Tango : Romance vs Technique

newbie

Well-Known Member
#21
Is tango a romantic, passionate, transcendental dance or simply a cause-effect sport-like, egotistical dance?
The followers I would choose to dance with for a cause-effect, technicalities-packed, flawless dance are pretty much the same whom I would choose for a romantic one. Similar heigth (on their heels), flexible body, responsive to the lead. It's the music that will make the difference.
With this said, the followers around here won't suit for either a romantic or technical tango. At best I can hope for a playful tango.
 

Gssh

Well-Known Member
#22
Maybe I have a different social more. I don't associate "passion" in a dance, especially if the dance is acted out with passionate deep "feelings" , with "getting a room" - unless it is for a practica of course. Both are great fun - but unconnected. The former can be much more emotionally draining.
I am sorry - i assumed more than i should have - but then i don't understand what would make a sister or niece (or a woman one is not attracted to) "unthinkable" as a partner for tango?
 
#23
I am sorry - i assumed more than i should have - but then i don't understand what would make a sister or niece (or a woman one is not attracted to) "unthinkable" as a partner for tango?
Not with my sister - just a hang-up. I could try but it won't be relaxed and fun. Best to leave.

I often dance with friends' wives at weddings. Most men don't like dancing. Good fun but not quite relaxed in open embrace and certainly not passionate.

As for women I'm not attracted to provided that they are height matched probably not an issue in close embrace where we could both get lost in the dance. I have had some great dances with women I'm not particularly attracted to.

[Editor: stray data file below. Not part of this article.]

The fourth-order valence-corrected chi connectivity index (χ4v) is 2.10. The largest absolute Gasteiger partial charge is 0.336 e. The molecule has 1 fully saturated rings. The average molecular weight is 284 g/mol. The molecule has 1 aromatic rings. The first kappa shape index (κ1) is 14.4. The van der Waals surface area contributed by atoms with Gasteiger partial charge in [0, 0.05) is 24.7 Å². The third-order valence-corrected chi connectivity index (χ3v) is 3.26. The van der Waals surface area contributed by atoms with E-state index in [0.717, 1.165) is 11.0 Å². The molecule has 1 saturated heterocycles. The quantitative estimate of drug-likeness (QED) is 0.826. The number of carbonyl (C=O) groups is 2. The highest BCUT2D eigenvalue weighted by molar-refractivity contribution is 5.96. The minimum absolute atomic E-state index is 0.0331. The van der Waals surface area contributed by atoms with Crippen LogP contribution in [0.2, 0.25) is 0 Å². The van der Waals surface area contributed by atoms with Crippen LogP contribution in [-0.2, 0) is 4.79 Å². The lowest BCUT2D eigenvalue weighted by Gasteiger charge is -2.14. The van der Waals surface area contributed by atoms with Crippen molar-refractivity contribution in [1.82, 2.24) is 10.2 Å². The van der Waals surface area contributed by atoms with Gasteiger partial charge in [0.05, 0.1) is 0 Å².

Mladenac

Well-Known Member
#24
I have had some great dances with women I'm not particularly attracted to.
Because you are not visual type any more. ;)

The worst dance I had with one attractive lady. She looked nice while dancing with some other guy.
But dancing with her was horrible, and she ended tanda after first song with some energetic comment I didn't understand.
I was very happy that she ended the tanda.

And usually I really get pleasant surprises at the events with the foreigners. :D
Visual attractiveness and height are not criteria for me any more. ;)
 
#25
After reading your comments I think that in the long term, I will be able to dance both for romantic and pure technique reasons... At this point (After 6 months), I am profoundly moved by Tango Nuevo which heavily makes use of violins... The violin is my weakest point. This contributes enormously to my preference for romantic dances. If the music does not inspire me, I don't care even if I dance with Aphrodites. The dance won't work. If the music is right for me, then magic happens.

@Mladenac , that tangocynic youtube channel is amazing! And most of his clips are so true :D.
 
#30
I am glad you asked. I will offer you three pieces at this point, which I hope you will enjoy. First, there is this Turkish song on which I danced a few times.

www. youtube. com/watch?v=tm8bfSSnF2A

Second, Tango de Roxanne. I think all of you already know it.

www . youtube . com/watch?v=ic4PQ-tnwJw

Third, there is this band, called Ordo Rosarios Equilibrio. They are very profound, but very libertine. They might be taken with a grain of salt. But this particular song is perfect for my needs. Never danced on it though. There is no violin in this song, but in most of them there are.

www . youtube . com/watch?v=LooVRalNYbc

P.S. I hate not being able to post links.
 

UKDancer

Well-Known Member
#32
... I am profoundly moved by Tango Nuevo which heavily makes use of violins... The violin is my weakest point. This contributes enormously to my preference for romantic dances.